How did the camp continue to run after this terror, you might ask? Higher powers.
I awoke in the nurse’s office the next morning, apparently having suffered a serious bout of pneumonia-induced exhaustion. Camo Boy wasn’t stupid. He knew I’d be an uncredible witness on account of being a child and a victim of extremely stressful conditions.
When he said others would see the disgusting horror show he’d created, he meant they’d see it through my eyes. My words, no matter what they were, would control everyone else’s perception, whether they believed me or not. My details on what happened would incubate in the minds of disbelieving adults which would inevitably pass on to the gossip of teenagers and finally come to life in the wild imaginations of kids. And the infamous legend would only grow from there.
Still, there was the issue of how the crucified man-horse monstrosity never got found. Well from what I gathered, neither the body of the horse nor that of Michael was ever recovered. Just as Camo Boy had vanished, so too did a counselor and an old quarter-horse. The most common hypothesis was that Camo Boy had ridden the horse out into the woods, going deep in and Michael, who’d been reportedly hidden up near the stables during the game, had gone after him.
Of course the camp, in aid with local law enforcement, launched a massive search operation. They looked and looked, finding no evidence in the stall I’d claimed was drenched in blood. And beyond that, they never found any evidence of the missing individuals. I did witness a peculiar sight while in nurse’s office though – a giant, craggy man built like an ox talking to a distraught couple. Later I learned they were the parents of Camo Boy and Michael respectively.
My guess, as little as it counted for, was that Camo Boy’s father might’ve pulled strings behind the scenes. Either fueled by the same belief system his son worshipped or simply too careful to let anyone discover just how fucked up his kid truly was. I believe he had some part in blurring a couple important details. As for Michael’s parents… well they just had to accept that their son had perished in the wake of a righteous cause, even though his true demise was so much worse.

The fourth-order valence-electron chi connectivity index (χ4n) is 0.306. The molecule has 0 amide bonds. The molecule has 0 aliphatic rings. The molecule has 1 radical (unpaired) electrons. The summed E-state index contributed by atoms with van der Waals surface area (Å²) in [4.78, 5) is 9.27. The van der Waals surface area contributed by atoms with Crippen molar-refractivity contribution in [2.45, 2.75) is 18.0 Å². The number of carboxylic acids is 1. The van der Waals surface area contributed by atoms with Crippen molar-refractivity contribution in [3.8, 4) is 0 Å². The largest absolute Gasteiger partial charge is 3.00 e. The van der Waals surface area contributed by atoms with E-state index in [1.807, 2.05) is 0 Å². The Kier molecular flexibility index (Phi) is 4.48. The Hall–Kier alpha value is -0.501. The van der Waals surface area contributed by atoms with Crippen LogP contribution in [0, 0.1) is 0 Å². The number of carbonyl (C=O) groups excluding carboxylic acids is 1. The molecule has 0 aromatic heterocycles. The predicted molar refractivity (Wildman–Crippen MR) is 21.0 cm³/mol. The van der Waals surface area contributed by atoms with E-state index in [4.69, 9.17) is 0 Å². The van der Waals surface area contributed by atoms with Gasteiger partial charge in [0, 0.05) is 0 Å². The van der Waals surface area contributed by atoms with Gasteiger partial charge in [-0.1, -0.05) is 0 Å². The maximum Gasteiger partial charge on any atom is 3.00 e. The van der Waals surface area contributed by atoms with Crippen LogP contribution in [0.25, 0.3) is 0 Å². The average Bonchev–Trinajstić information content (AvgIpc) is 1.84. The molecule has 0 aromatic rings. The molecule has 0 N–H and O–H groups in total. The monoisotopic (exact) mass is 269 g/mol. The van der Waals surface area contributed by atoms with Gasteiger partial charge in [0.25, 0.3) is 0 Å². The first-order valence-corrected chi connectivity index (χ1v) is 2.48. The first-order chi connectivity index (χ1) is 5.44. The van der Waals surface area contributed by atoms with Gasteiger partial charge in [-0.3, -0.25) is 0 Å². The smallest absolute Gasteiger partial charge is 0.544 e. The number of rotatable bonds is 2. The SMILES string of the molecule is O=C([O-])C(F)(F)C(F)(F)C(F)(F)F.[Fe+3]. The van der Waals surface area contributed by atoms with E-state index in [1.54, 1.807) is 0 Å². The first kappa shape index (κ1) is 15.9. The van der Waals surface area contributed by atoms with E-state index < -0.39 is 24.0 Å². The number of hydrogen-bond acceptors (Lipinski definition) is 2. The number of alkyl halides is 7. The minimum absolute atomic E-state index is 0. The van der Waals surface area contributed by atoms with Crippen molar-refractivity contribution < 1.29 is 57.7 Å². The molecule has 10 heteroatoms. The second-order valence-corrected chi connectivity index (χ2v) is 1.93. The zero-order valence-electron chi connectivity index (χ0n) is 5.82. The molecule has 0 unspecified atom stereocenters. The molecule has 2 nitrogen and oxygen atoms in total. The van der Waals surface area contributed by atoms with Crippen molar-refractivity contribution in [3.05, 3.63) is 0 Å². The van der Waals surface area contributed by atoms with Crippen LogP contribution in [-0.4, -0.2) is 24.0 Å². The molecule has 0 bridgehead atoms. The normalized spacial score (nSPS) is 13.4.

My own parents were called on account of my health and distraught condition, but the disbelief of a frantic child runs deep in the veins of adults and they didn’t want anything to do with my horrible explanations
I was scheduled to be picked up the next day from camp, and ended up spending one final night in the medical bunks. As I went to sleep, the torturous bellow from that night continued to ring through my ears, full of pain and malice, wanting to both be killed and to kill. At some point in the night, a brush of air woke me, and I found a knife embedded deep within the wood of my bunk.
It was dark, wicked sharp, and clean. Below it rested the letters C.B. Camo Boy. ‘Conquered Beast,’ I thought wryly, heart fluttering a bit. I yanked the blade out and stuffed it under my mattress, finding exhaustion weigh me down more than fear. I knew Camo Boy could do away with me at any point, so I felt little fear of him. More pity and grief.
One thought did still nag at me though. The fate of poor Michael, with his body carved and pale, seeping blood and gasping raggedly as he suffocated within the moist confines of Dancer’s hollowed-out head. Had Camo Boy dragged him out somewhere into the woods and hidden him?
Or had he ripped himself free of those nails and stumbled into the Appalachian Wilderness himself? I closed my eyes as another gut-wrenching bray branded my ears. I couldn’t be completely certain if it was only in my mind… or if it came from somewhere deep in the woods.